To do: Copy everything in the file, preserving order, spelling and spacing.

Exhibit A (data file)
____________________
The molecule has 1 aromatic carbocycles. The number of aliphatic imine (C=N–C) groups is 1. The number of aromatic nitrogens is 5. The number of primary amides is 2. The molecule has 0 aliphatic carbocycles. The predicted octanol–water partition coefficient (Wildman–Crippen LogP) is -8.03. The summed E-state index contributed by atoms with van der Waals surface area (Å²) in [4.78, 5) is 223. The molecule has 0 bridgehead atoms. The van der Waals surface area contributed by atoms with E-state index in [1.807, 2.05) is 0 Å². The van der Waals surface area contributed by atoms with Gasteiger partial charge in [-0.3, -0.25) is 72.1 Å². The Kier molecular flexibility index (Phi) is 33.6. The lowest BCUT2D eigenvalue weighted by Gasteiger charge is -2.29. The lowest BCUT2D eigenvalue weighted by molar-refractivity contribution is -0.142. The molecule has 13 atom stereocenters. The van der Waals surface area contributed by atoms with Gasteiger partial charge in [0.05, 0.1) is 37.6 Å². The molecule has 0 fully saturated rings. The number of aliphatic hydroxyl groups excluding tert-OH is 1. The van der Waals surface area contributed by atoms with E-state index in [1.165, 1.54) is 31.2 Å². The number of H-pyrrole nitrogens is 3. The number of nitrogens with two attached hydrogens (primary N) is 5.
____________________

The molecule has 1 aromatic carbocycles. The number of aliphatic imine (C=N–C) groups is 1. The number of aromatic nitrogens is 5. The number of primary amides is 2. The molecule has 0 aliphatic carbocycles. The predicted octanol–water partition coefficient (Wildman–Crippen LogP) is -8.03. The summed E-state index contributed by atoms with van der Waals surface area (Å²) in [4.78, 5) is 223. The molecule has 0 bridgehead atoms. The van der Waals surface area contributed by atoms with E-state index in [1.807, 2.05) is 0 Å². The van der Waals surface area contributed by atoms with Gasteiger partial charge in [-0.3, -0.25) is 72.1 Å². The Kier molecular flexibility index (Phi) is 33.6. The lowest BCUT2D eigenvalue weighted by Gasteiger charge is -2.29. The lowest BCUT2D eigenvalue weighted by molar-refractivity contribution is -0.142. The molecule has 13 atom stereocenters. The van der Waals surface area contributed by atoms with Gasteiger partial charge in [0.05, 0.1) is 37.6 Å². The molecule has 0 fully saturated rings. The number of aliphatic hydroxyl groups excluding tert-OH is 1. The van der Waals surface area contributed by atoms with E-state index in [1.165, 1.54) is 31.2 Å². The number of H-pyrrole nitrogens is 3. The number of nitrogens with two attached hydrogens (primary N) is 5.